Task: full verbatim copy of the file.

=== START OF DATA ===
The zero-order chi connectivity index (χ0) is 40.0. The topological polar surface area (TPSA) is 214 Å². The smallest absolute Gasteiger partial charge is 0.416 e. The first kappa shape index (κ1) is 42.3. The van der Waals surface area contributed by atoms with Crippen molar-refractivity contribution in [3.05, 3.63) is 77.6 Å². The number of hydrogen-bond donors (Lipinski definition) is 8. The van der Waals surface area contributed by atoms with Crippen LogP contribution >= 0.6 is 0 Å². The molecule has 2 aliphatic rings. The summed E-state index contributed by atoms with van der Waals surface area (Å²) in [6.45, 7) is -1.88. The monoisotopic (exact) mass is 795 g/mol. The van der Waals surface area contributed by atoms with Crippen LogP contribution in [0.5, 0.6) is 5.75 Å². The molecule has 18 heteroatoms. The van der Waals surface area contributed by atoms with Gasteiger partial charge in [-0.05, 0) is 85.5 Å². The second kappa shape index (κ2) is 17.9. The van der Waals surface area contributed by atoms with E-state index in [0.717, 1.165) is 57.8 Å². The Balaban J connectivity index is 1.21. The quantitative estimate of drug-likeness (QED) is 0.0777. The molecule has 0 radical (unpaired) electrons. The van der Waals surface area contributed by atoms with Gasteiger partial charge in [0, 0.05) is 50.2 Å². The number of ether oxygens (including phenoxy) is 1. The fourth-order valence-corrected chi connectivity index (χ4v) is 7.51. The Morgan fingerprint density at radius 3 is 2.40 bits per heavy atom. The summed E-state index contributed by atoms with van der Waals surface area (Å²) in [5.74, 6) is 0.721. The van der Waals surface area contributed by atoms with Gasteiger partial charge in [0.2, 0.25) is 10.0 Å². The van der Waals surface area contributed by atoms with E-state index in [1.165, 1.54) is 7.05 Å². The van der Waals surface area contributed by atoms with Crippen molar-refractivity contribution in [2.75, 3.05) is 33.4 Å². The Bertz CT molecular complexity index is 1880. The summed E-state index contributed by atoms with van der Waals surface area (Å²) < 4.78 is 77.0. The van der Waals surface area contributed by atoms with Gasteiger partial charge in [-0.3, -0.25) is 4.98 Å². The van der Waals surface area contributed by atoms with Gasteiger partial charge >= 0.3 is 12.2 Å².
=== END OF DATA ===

The zero-order chi connectivity index (χ0) is 40.0. The topological polar surface area (TPSA) is 214 Å². The smallest absolute Gasteiger partial charge is 0.416 e. The first kappa shape index (κ1) is 42.3. The van der Waals surface area contributed by atoms with Crippen molar-refractivity contribution in [3.05, 3.63) is 77.6 Å². The number of hydrogen-bond donors (Lipinski definition) is 8. The van der Waals surface area contributed by atoms with Crippen LogP contribution >= 0.6 is 0 Å². The molecule has 2 aliphatic rings. The summed E-state index contributed by atoms with van der Waals surface area (Å²) in [6.45, 7) is -1.88. The monoisotopic (exact) mass is 795 g/mol. The van der Waals surface area contributed by atoms with Crippen LogP contribution in [0.5, 0.6) is 5.75 Å². The molecule has 18 heteroatoms. The van der Waals surface area contributed by atoms with Gasteiger partial charge in [-0.05, 0) is 85.5 Å². The second kappa shape index (κ2) is 17.9. The van der Waals surface area contributed by atoms with E-state index in [0.717, 1.165) is 57.8 Å². The Balaban J connectivity index is 1.21. The quantitative estimate of drug-likeness (QED) is 0.0777. The molecule has 0 radical (unpaired) electrons. The van der Waals surface area contributed by atoms with Gasteiger partial charge in [0, 0.05) is 50.2 Å². The number of ether oxygens (including phenoxy) is 1. The fourth-order valence-corrected chi connectivity index (χ4v) is 7.51. The Morgan fingerprint density at radius 3 is 2.40 bits per heavy atom. The summed E-state index contributed by atoms with van der Waals surface area (Å²) in [5.74, 6) is 0.721. The van der Waals surface area contributed by atoms with Gasteiger partial charge in [0.2, 0.25) is 10.0 Å². The van der Waals surface area contributed by atoms with E-state index in [1.165, 1.54) is 7.05 Å². The van der Waals surface area contributed by atoms with Crippen molar-refractivity contribution in [2.75, 3.05) is 33.4 Å². The Bertz CT molecular complexity index is 1880. The summed E-state index contributed by atoms with van der Waals surface area (Å²) < 4.78 is 77.0. The van der Waals surface area contributed by atoms with Gasteiger partial charge in [-0.3, -0.25) is 4.98 Å². The van der Waals surface area contributed by atoms with Gasteiger partial charge >= 0.3 is 12.2 Å².